Every time Zeynep has to go through an immigration control, she needs to think in advance and decide what she is. Is she Turkish or is she Italian? You see, it's not a simple question with a simple answer. The answer depends very much on where she is going or where she is getting out from. Which passport does she take out, the Italian or the Turkish? She is the same person, but her welcome to the place is contingent on the passport she shows the “authorities”.
Going to Beirut she kept reminding herself that she needed to get her Turkish passport. That's the precious one that doesn't require a visa to Lebanon.
Then she said “Oh, I'll be needing the Italian too.” On the way back, to enter Italy. She might have just used her Italian ID for that but she got her passport anyway. Just in case.
And good thing she did. She had not thought she'd be needing the Italian passport to exit Italy as well. You see, nowadays there are these machine readable passports. You show it to a machine and walk through the immigration control, it's a breeze. Otherwise, there's a long queue. More than that, it's not important one is leaving the country, the immigration checks one's entrance stamp into the country. To see if they have been there legally. One need proof of that.
Zeynep cannot help but think... Why does she have to think about which of her identities suit the country she'll be dealing with and present one or the other accordingly? Even though she is definitely not cheating, she feels it's hypocrisy; the political structure of the world is forcing her into a double identity.
You may be the same person. But it's not who you are, it's the papers you carry that are respected.
Ekaterina is born from an Italian father and a Russian mother... What is her citizenship? Or let's take a moment to analyse ourselves and answer the question “Which citizenship should she have?” I suppose the reasonable answer would be “Both.” If citizenship/nationality is an identity, Ekaterina carries both.
What is the reality on the ground? If she was born in Russia, she could be both. But she was born in Italy. Mistake or unfortunate circumstances of the parents. Now, Ekaterina can keep double citizenship only until the age of 18, after which she has to make a decision. Choose one.
The logic is Russian has to be your primary citizenship in order for you to have double citizenship. A child born somewhere else than Russia is not considered primarily Russian.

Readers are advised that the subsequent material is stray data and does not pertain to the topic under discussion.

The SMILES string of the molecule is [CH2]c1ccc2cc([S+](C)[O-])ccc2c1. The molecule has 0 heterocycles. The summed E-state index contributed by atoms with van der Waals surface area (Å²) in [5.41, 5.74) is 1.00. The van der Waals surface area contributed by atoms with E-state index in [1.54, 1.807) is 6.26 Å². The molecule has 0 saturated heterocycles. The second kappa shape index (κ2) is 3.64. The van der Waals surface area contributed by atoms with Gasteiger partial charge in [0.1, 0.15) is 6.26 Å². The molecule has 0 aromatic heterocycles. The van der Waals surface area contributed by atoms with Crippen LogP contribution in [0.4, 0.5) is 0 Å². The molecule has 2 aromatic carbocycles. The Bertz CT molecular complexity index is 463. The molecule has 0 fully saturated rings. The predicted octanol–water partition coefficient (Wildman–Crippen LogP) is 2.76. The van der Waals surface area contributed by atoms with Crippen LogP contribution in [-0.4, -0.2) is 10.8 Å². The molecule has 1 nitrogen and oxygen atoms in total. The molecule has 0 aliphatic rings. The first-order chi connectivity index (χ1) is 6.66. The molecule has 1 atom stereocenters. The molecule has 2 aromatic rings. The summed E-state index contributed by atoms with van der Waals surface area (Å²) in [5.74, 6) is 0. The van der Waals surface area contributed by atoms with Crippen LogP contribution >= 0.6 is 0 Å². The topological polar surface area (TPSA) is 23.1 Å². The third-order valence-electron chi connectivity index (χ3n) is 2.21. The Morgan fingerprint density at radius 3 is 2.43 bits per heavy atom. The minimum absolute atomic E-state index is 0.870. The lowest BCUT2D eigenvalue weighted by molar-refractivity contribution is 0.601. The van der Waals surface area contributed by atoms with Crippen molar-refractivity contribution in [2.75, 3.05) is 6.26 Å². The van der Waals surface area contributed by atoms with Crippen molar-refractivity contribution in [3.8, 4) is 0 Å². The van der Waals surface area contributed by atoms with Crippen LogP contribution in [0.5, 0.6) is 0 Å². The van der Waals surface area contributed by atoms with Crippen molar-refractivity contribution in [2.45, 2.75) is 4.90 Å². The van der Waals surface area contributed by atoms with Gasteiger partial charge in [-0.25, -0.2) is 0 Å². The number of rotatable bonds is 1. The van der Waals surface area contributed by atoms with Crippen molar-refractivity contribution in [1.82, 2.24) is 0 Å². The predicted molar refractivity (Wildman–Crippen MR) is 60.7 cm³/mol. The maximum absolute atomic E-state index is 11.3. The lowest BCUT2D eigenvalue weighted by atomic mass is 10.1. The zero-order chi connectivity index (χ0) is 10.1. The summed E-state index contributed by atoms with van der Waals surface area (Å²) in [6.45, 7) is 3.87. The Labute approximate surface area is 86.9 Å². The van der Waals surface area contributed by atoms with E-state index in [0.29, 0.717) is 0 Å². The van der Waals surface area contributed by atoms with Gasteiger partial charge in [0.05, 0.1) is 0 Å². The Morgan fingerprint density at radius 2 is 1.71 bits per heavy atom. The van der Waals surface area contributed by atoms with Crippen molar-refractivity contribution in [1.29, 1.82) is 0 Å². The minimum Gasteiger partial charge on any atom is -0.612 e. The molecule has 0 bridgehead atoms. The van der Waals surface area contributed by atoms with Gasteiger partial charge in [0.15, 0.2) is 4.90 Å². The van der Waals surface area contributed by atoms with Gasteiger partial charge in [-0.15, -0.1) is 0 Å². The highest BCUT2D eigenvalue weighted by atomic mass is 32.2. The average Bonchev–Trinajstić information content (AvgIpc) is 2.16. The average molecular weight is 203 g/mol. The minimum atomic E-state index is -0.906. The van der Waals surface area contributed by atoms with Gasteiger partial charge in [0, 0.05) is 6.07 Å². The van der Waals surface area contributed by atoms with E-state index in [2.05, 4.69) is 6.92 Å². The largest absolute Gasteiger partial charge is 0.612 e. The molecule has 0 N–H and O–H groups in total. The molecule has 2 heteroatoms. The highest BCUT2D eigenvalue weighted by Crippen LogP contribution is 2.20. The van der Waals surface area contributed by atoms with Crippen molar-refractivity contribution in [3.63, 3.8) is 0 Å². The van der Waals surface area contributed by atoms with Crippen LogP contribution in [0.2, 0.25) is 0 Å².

This feels so much like a capricious wife. It's like the government saying "I would have accepted you taking a second wife, but I won't accept to be the second wife myself. I have to be your first wife. Since you married someone else first, you have to get divorced if you want to marry me!"
Whichever Ekaterina chooses at 18, she is always going to be a Russian and an Italian, she is always and forever going to be an Italian and a Russian.: Whatever the “authorities” deem her to be. They won't be changing her genes, they won't be changing her mother and father tongues, they won't be changing her intertwined culture and way of seeing the world whatever it may be. No authority in the world will be doing any of these things because these attributes are default for every single one of us, there's nothing to be done about it. Yet, authorities dictate us who we are.
You may add to this international family another factor. The parents have chosen to live in a third country, let's say Turkey. So Ekaterina grows up learning Turkish. Which nationality does she identify with? To what degree?
Basically, this should be a question that only Ekaterina can answer. Why do politicians decide and cauterize people with their categorizations?
Why should people be put in certain boxes according to their nationalities?
Nisha was adopted at the age of three to Italian parents. She grew up leading a standard/normal Italian life. Then came one day. The day she got engaged. Her fiance wanted to go to India to visit the place where his beloved came from. They did their work, arranged their trip. Now it was time to go to the Indian Embassy to get their visas.
This is actually where the story starts. Because the Indian Embassy realized that Nisha's name was not erased from their registry when she was adopted. So according to them, Nisha was Indian. You may ask “So what?” If she is Indian, it should make things simpler. She can go to India without a visa then, right?
Wrong. Indians need an Indian passport to enter India. (The former British MP, mayor of London and Foreign Secretary, and now the PM Boris Johnson, who is also American because he was born in the US has had a similar episode, being denied entry to the US because he did not have a US passport. He was not allowed to use his British passport, needed the US one.)